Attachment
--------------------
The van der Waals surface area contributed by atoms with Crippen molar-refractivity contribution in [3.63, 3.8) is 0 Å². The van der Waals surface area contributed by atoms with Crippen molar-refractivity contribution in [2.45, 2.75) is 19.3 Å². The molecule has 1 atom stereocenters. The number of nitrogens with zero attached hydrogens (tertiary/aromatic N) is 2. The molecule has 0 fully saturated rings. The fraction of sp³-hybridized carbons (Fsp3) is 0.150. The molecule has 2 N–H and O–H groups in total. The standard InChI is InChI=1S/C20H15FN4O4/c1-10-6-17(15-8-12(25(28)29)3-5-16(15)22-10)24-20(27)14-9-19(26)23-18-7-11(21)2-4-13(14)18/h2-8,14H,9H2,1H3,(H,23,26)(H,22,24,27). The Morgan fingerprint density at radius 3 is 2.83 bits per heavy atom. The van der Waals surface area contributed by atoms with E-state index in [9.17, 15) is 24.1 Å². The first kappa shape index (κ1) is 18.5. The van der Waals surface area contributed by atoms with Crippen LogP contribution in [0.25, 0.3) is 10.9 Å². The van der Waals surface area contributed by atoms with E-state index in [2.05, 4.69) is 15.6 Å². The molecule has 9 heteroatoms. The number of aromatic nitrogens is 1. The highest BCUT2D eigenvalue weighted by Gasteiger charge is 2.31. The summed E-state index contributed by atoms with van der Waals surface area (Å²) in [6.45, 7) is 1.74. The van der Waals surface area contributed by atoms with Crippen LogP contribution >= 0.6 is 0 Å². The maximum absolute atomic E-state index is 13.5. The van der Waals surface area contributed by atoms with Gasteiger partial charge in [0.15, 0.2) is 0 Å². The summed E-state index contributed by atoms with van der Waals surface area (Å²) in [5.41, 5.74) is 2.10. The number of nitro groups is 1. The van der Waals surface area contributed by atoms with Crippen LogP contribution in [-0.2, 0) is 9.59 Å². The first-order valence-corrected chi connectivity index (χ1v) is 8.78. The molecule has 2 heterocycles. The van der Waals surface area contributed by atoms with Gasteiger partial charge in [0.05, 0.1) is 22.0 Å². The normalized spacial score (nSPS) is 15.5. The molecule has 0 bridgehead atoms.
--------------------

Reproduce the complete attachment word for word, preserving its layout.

The van der Waals surface area contributed by atoms with Crippen molar-refractivity contribution in [3.63, 3.8) is 0 Å². The van der Waals surface area contributed by atoms with Crippen molar-refractivity contribution in [2.45, 2.75) is 19.3 Å². The molecule has 1 atom stereocenters. The number of nitrogens with zero attached hydrogens (tertiary/aromatic N) is 2. The molecule has 0 fully saturated rings. The fraction of sp³-hybridized carbons (Fsp3) is 0.150. The molecule has 2 N–H and O–H groups in total. The standard InChI is InChI=1S/C20H15FN4O4/c1-10-6-17(15-8-12(25(28)29)3-5-16(15)22-10)24-20(27)14-9-19(26)23-18-7-11(21)2-4-13(14)18/h2-8,14H,9H2,1H3,(H,23,26)(H,22,24,27). The Morgan fingerprint density at radius 3 is 2.83 bits per heavy atom. The van der Waals surface area contributed by atoms with E-state index in [9.17, 15) is 24.1 Å². The first kappa shape index (κ1) is 18.5. The van der Waals surface area contributed by atoms with Crippen LogP contribution in [0.25, 0.3) is 10.9 Å². The van der Waals surface area contributed by atoms with E-state index in [2.05, 4.69) is 15.6 Å². The molecule has 9 heteroatoms. The number of aromatic nitrogens is 1. The highest BCUT2D eigenvalue weighted by Gasteiger charge is 2.31. The summed E-state index contributed by atoms with van der Waals surface area (Å²) in [6.45, 7) is 1.74. The van der Waals surface area contributed by atoms with Crippen LogP contribution >= 0.6 is 0 Å². The maximum absolute atomic E-state index is 13.5. The van der Waals surface area contributed by atoms with Gasteiger partial charge in [0.15, 0.2) is 0 Å². The summed E-state index contributed by atoms with van der Waals surface area (Å²) in [5.41, 5.74) is 2.10. The number of nitro groups is 1. The van der Waals surface area contributed by atoms with Crippen LogP contribution in [-0.2, 0) is 9.59 Å². The first-order valence-corrected chi connectivity index (χ1v) is 8.78. The molecule has 2 heterocycles. The van der Waals surface area contributed by atoms with Gasteiger partial charge in [0.05, 0.1) is 22.0 Å². The normalized spacial score (nSPS) is 15.5. The molecule has 0 bridgehead atoms.